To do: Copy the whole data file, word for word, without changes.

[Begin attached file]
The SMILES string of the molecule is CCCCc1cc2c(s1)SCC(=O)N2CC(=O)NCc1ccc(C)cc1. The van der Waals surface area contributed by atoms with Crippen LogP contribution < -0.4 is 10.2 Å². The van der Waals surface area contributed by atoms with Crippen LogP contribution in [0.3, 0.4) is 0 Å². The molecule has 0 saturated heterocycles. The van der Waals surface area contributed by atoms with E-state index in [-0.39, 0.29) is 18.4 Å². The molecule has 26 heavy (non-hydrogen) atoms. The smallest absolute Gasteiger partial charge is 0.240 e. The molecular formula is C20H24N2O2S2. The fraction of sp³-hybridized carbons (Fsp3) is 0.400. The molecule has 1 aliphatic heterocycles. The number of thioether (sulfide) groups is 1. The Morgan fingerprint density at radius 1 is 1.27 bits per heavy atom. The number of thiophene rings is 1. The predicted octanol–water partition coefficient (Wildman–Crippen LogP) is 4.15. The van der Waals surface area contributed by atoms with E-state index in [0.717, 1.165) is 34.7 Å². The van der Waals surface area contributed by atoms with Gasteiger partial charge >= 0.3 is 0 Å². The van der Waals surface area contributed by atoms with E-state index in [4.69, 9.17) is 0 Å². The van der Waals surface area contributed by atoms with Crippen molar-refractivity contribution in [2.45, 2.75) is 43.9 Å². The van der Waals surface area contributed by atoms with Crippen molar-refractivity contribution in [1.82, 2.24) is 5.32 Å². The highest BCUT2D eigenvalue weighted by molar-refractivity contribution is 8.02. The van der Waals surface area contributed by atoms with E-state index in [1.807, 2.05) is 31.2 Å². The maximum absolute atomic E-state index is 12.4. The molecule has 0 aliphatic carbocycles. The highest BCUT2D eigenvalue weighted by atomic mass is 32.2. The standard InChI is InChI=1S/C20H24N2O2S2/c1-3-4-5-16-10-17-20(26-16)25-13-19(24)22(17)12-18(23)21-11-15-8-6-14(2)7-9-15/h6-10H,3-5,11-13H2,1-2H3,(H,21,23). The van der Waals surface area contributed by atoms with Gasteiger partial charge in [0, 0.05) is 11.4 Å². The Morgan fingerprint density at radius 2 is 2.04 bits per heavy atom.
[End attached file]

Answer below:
The SMILES string of the molecule is CCCCc1cc2c(s1)SCC(=O)N2CC(=O)NCc1ccc(C)cc1. The van der Waals surface area contributed by atoms with Crippen LogP contribution < -0.4 is 10.2 Å². The van der Waals surface area contributed by atoms with Crippen LogP contribution in [0.3, 0.4) is 0 Å². The molecule has 0 saturated heterocycles. The van der Waals surface area contributed by atoms with E-state index in [-0.39, 0.29) is 18.4 Å². The molecule has 26 heavy (non-hydrogen) atoms. The smallest absolute Gasteiger partial charge is 0.240 e. The molecular formula is C20H24N2O2S2. The fraction of sp³-hybridized carbons (Fsp3) is 0.400. The molecule has 1 aliphatic heterocycles. The number of thioether (sulfide) groups is 1. The Morgan fingerprint density at radius 1 is 1.27 bits per heavy atom. The number of thiophene rings is 1. The predicted octanol–water partition coefficient (Wildman–Crippen LogP) is 4.15. The van der Waals surface area contributed by atoms with E-state index in [0.717, 1.165) is 34.7 Å². The van der Waals surface area contributed by atoms with Gasteiger partial charge >= 0.3 is 0 Å². The van der Waals surface area contributed by atoms with E-state index in [4.69, 9.17) is 0 Å². The van der Waals surface area contributed by atoms with Crippen molar-refractivity contribution in [2.45, 2.75) is 43.9 Å². The van der Waals surface area contributed by atoms with Crippen molar-refractivity contribution in [1.82, 2.24) is 5.32 Å². The highest BCUT2D eigenvalue weighted by molar-refractivity contribution is 8.02. The van der Waals surface area contributed by atoms with E-state index in [1.807, 2.05) is 31.2 Å². The maximum absolute atomic E-state index is 12.4. The molecule has 0 aliphatic carbocycles. The highest BCUT2D eigenvalue weighted by atomic mass is 32.2. The standard InChI is InChI=1S/C20H24N2O2S2/c1-3-4-5-16-10-17-20(26-16)25-13-19(24)22(17)12-18(23)21-11-15-8-6-14(2)7-9-15/h6-10H,3-5,11-13H2,1-2H3,(H,21,23). The van der Waals surface area contributed by atoms with Gasteiger partial charge in [0, 0.05) is 11.4 Å². The Morgan fingerprint density at radius 2 is 2.04 bits per heavy atom.